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Independent film series comes to Clarksville

Forty-five years later, the events of that summer afternoon in Augustine, Fla., still have the power to shock. While a group of young civil rights activists demonstrated in a local swimming pool, a white hotel owner poured acid into the water.

The incident, along with the graphic photographs, made headlines across the globe and helped push the Civil Rights Act into law. What happened that summer day in 1964 has been somewhat forgotten over the years, but a new documentary, Dare Not Walk Alone, sheds light on this important moment in history.
Forty-five years later, the events of that summer afternoon in Augustine, Fla., still have the power to shock. While a group of young civil rights activists demonstrated in a local swimming pool, a white hotel owner poured acid into the water.

The incident, along with the graphic photographs, made headlines across the globe and helped push the Civil Rights Act into law. What happened that summer day in 1964 has been somewhat forgotten over the years, but a new documentary, “Dare Not Walk Alone,” sheds light on this important moment in history.

It's an independent film, which means for many Clarksville residents, the only way they'll ever see it is if they happen to hear about it and put it in their Netflix queue. But that's changing this fall. Jeremy Dean, director of “Dare Not Walk Alone,” is one of six independent filmmakers who will be visiting the city throughout the next year, giving area residents the chance to see groundbreaking new movies.

They're coming as part of Southern Circuit: Tour of Independent Filmmakers, which is being sponsored by the APSU Center of Excellence for the Creative Arts and the Customs House Museum.

“Not only do we think independent films are just wonderful to have, but it gives us some variety to standard movie fare,” Chris Burawa, CECA director, said. “This is the type of filmmaking that's very popular in this country right now. There are so many young filmmakers coming out, but there are also young people deciding ‘I'm going to be a filmmaker,' and doing it, making their films on their own.”

The Customs House Museum and the CECA received a grant earlier this year from the Southern Arts Federation, which provides money from the National Endowment of the Arts to bring in the films and filmmakers.

“This film series will give movie lovers as well as aspiring filmmakers a unique opportunity to interact with these directors,” Alan Robison, executive director of the Customs House Museum, said. “Not only will these directors be available to discuss their craft, these films touch on important issues that affect our society.”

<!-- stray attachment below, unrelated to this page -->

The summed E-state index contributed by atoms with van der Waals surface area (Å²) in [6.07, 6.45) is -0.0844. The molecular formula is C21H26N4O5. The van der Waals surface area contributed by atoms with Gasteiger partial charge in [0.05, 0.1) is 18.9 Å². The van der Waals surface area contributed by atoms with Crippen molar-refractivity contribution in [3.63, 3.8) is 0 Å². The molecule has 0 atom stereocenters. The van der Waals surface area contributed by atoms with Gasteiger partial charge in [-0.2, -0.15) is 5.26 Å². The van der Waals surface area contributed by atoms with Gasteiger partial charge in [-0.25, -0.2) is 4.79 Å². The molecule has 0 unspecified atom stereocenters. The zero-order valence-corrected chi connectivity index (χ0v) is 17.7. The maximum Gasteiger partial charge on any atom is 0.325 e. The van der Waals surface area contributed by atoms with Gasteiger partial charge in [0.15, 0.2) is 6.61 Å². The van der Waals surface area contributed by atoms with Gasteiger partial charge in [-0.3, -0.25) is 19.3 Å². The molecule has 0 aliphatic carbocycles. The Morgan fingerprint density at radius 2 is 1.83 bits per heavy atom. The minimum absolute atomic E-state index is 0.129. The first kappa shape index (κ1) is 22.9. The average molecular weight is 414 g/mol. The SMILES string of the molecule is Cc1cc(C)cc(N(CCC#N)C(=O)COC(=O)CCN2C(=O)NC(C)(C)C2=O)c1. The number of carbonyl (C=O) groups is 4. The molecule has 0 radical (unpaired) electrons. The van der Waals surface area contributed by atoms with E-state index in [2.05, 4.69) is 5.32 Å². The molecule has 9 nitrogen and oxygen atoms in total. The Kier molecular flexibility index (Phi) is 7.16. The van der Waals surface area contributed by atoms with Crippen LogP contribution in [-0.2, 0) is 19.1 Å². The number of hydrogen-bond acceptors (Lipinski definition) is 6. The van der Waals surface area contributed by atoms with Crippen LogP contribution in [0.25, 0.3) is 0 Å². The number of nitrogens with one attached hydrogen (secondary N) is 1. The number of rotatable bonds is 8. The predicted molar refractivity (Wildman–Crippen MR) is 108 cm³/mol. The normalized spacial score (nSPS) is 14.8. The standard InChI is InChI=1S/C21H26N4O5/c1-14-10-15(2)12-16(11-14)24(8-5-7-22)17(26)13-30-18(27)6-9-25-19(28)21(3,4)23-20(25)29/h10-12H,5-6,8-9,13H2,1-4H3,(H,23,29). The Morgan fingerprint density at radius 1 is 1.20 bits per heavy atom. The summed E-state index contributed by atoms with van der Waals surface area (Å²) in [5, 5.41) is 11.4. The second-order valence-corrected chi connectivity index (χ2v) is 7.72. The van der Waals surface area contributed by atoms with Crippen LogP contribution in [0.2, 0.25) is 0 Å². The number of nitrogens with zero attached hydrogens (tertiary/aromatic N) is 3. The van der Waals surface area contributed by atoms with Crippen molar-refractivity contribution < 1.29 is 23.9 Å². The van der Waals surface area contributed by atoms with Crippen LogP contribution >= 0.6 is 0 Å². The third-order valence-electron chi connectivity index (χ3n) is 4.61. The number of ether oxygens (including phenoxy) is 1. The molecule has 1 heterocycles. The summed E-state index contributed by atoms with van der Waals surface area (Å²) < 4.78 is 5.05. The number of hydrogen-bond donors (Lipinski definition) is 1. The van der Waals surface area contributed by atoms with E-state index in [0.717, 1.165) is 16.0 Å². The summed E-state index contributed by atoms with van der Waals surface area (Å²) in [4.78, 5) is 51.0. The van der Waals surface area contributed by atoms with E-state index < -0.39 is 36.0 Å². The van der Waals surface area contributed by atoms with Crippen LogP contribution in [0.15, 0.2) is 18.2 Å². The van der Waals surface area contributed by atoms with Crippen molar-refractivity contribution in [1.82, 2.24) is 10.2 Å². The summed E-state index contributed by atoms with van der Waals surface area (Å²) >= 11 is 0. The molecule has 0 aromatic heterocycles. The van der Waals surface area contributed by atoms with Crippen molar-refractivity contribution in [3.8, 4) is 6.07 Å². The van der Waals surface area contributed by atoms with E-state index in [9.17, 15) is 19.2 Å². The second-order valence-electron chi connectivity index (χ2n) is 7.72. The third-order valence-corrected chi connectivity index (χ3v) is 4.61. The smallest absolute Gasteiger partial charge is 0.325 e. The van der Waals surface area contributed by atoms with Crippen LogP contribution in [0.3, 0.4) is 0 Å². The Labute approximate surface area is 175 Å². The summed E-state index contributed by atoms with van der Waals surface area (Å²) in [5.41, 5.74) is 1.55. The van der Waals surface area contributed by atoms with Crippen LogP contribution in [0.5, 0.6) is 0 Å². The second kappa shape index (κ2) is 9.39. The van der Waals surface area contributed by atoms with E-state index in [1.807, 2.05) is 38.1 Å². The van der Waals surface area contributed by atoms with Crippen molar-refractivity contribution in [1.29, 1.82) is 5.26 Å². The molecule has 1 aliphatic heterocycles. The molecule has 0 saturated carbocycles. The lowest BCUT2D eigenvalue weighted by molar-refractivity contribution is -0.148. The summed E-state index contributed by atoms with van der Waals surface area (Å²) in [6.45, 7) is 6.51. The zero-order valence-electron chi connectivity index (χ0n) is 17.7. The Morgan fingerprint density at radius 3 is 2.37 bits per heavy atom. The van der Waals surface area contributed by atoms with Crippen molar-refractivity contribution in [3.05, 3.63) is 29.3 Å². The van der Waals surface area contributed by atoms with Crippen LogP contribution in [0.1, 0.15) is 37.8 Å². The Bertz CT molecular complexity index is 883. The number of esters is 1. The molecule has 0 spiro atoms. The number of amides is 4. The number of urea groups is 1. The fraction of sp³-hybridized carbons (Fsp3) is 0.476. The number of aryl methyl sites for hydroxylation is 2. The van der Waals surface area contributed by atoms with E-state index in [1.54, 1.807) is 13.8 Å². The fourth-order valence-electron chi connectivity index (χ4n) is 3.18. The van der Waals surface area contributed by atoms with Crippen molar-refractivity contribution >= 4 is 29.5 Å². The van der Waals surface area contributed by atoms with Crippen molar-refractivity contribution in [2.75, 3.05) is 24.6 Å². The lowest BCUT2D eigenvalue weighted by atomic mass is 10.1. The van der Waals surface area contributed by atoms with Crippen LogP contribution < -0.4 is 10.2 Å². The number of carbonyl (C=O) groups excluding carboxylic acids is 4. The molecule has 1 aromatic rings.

The films range from narrative works to documentary features. The first three films will be shown at the Customs House Museum Theatre this fall. The latter three will play at the APSU Clement Auditorium during the spring.

The films coming to Clarksville include:
• Oct. 3 — “Pants on Fire,” a comedy by director Colin Campbell that tells the story of an out-of-luck actor who lies about being friends with the actor who played Pedro in the movie “Napoleon Dynamite.” 2 p.m. in the Customs House Museum Theatre.
• Nov. 7 — “Milking the Rhino,” a documentary by director David E. Simpson that tells a nuanced story of human-wildlife coexistence in postcolonial Africa. 2 p.m. in the Customs House Museum Theatre.
• Feb. 6 — “Visual Acoustics: The Modernism of Julius Shulman,” director Eric Bricker's documentary, narrated by Dustin Hoffman, that explores the career of the late architectural photographer Julius Shulman. 2 p.m. in the APSU Clement Auditorium.
• March 6 — “The Reckoning: The Battle for the International Criminal Court,” director Paco de Onis' feature-length documentary filmed at ICC headquarters in The Hague for three years with unprecedented access to the inner workings of the court. 2 p.m. in the APSU Clement Auditorium.
• April 3 — “Bleacher Boys,” a touching documentary by director Karen Hunter relating the stories of five men who shared a common dream as boys of playing Major League Baseball, only to have those dreams dashed at an early age due to blindness.

Information about the film series is available online at www.southarts.org. For additional information, contact the CECA at 931-221-7876. -- Charles Booth